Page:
ENOSBURG FALLS — It’s spring in Vermont and that means the Vermont Fish & Wildlife Department (VFWD) is amping up fish stocking throughout the state.

Lee Simard, a fisheries biologist with the VFWD, says this year’s plans are to stock 654,000 fish in Vermont waters.

The department also stocks walleye fingerlings into Lake Champlain and other inland waterbodies, but because of how they are cultured, an exact number isn’t known ahead of time.

“That might be what brings the estimate closer to one million fish but I’m not certain about that,” says Simard.

The numbers include all stockings in “inland” waters as well as Lake Champlain and counts brook trout, brown trout, rainbow trout, landlocked Atlantic salmon, lake trout and steelhead.

“We stock these trout in locations that we then anticipate anglers to catch and potentially harvest and, if they’re interested, harvest out of those areas. Just to create those fishing opportunities. Not to restore a natural fish community in that area,” he says.

Simard says Vermont is very fortunate in that most of the trout fishing opportunities in the state are wild trout.

“Looking at the number of miles of river that we stock for instance is very, very few relative to the huge number of miles of streams and rivers in the state that have wild trout populations,” he says. “It’s only these handful of other rivers and streams that don’t have the habitat conditions to support these wild populations that we then stock trout into.”

There are currently five fish culture stations in Vermont that produce more than 1.5 million fish annually for distribution to Vermont’s lakes and streams.

In determining stocking locations, trout species and densities biologists consider the existing fish community, angler use and public access to ensure they’re making effective use of the fish while minimizing competition with wild populations.

Brook trout are Vermont’s only native stream-dwelling trout. In addition to their inability to tolerate water much over 68 degrees, Simard says they also don’t compete well with introduced fish, particularly perch, bass, and rainbow and brown trout.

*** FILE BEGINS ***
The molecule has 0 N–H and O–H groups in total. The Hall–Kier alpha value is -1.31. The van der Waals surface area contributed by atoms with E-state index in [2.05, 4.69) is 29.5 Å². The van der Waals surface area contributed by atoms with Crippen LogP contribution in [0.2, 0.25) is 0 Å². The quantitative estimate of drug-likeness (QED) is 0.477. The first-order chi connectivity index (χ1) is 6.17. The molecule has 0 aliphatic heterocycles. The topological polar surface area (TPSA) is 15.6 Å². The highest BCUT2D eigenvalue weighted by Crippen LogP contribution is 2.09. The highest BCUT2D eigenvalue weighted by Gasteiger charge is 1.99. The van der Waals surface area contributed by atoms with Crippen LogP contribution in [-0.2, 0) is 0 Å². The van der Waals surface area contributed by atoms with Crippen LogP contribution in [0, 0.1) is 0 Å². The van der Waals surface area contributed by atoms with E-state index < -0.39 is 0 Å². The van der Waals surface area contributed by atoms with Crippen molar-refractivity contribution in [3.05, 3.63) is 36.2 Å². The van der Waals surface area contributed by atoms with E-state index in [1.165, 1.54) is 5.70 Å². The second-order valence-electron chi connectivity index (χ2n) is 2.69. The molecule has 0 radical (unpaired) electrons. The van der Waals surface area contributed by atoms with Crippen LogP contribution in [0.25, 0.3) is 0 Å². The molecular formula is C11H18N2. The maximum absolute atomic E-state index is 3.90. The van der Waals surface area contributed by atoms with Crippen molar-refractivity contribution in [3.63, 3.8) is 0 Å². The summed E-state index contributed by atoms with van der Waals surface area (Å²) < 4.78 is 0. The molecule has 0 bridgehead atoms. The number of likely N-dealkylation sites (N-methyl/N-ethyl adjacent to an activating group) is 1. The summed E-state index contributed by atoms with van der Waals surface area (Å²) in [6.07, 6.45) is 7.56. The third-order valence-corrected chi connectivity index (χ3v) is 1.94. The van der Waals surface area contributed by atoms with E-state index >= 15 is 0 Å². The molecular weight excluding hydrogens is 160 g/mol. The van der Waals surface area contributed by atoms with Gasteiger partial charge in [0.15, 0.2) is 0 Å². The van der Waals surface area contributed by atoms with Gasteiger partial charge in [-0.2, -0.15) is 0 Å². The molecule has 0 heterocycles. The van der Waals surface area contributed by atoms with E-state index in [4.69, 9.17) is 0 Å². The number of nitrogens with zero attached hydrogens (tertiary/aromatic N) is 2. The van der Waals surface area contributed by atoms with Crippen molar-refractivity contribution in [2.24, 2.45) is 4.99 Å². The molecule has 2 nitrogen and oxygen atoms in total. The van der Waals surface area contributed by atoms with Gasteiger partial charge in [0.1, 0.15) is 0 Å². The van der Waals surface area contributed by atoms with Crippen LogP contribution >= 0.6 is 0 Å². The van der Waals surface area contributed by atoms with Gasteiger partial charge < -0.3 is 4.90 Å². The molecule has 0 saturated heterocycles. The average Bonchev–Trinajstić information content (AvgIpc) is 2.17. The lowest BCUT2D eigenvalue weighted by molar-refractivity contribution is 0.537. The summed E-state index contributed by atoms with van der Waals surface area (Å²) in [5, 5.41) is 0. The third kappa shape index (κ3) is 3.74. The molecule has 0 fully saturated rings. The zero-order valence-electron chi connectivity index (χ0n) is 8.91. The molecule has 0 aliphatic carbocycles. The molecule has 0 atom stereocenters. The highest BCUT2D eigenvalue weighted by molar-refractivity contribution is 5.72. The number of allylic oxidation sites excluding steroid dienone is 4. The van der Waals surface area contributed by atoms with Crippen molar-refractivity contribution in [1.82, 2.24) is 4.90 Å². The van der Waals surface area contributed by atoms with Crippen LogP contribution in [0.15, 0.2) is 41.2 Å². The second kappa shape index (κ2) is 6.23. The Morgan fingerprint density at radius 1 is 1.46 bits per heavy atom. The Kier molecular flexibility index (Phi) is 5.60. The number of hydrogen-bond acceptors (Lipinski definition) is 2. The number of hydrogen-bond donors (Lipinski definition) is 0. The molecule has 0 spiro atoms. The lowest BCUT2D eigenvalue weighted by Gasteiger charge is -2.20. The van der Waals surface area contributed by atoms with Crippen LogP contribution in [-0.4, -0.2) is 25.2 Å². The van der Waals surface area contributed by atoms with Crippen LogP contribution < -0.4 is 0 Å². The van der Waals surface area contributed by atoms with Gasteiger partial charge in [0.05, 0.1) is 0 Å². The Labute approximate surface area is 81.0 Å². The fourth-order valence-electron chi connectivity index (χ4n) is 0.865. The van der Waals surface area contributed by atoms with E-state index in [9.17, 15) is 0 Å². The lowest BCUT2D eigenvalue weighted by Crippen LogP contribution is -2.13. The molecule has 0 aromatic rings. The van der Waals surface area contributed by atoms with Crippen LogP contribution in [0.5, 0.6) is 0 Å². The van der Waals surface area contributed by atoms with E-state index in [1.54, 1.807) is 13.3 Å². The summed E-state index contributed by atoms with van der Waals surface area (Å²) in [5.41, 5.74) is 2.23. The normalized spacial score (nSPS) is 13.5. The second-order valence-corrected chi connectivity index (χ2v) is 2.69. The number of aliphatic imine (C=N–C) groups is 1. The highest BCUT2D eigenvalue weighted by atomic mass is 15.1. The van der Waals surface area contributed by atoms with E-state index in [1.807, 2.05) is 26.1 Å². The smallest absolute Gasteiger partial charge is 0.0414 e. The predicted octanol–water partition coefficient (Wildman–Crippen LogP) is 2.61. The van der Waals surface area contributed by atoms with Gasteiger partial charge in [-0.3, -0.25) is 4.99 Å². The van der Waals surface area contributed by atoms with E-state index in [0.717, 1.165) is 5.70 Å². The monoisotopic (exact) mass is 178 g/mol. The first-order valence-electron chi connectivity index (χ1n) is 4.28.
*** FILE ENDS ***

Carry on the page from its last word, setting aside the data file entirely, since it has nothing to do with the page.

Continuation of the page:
This inability to compete, combined with their requirement of cold, clean water, has relegated most wild brook trout populations to headwater streams and a few medium-sized rivers. Lake and pond populations are even more limited.

“We anticipate that after mid-summer and later summer when water temperatures heat up in these streams, whatever fish are still there are likely to not survive and so we don’t want to put more trout in than the anglers in that river demand,” he says.

New York resident Justin Foley is visiting friends in Enosburg when he decided to go for some early season angling along the Winooski River. Foley hasn’t caught anything yet but hopes the clouds will help.

“It’s pretty chilly and has been sprinkling but I’m hoping. I had to quarantine, so I think I deserve something out of that,” he says with a laugh.

After waiting a short time he feels a tug on the line. “Let it be something other than small!”

While Fish and Wildlife says water temperature is single most important factor limiting wild trout, they also recommend habitats that are diverse, complex, messy and connected.

“The next most important thing is in stream habitat. So, making sure there are either trees or rocks or other things in the stream channel that we like to say makes the stream messy,” Simard says.

Simard says that people sometimes think a clean looking stream is best but from a fish perspective, a stream that’s littered with downed trees, rocks and boulders is better.

“A line we like to say is ‘fish grow on trees.’ If you don’t have trees or other habitat features in trees you likely aren’t going to have a good fish population.,” he says.

This year the agency plans to stock 10,300 two-year-old fish or “Trophy Trout” in streams and 8,850 in lakes and ponds across the state. Most of the trophy trout will be rainbow trout but there are a few locations where brown trout will also be stocked.

“You could figure in the 15- or 16-inch range plus or minus a few inches to be expected, especially for the Rainbow Trout,” Simard says.

On a personal note, Simard who grew up in Swanton and attended the University of Vermont, says he’s not the best angler but is not opposed to casting out his line.

“The biggest fish I’ve probably caught is the northern pike. It’s about 36 inches but then I’ve also caught some big bass. I’ve caught an 18-inch Brown Trout.. It doesn’t mean it’s not fun to still go out and try,” he said.

On the other side of the river, Foley is still reeling in his line. A small fight reveals something other than a trophy. He begrudgingly throws it back and packs up his tackle box.

“Guess it’s not my day. Hopefully I’ll get another chance. The big guys are out there,” he says.

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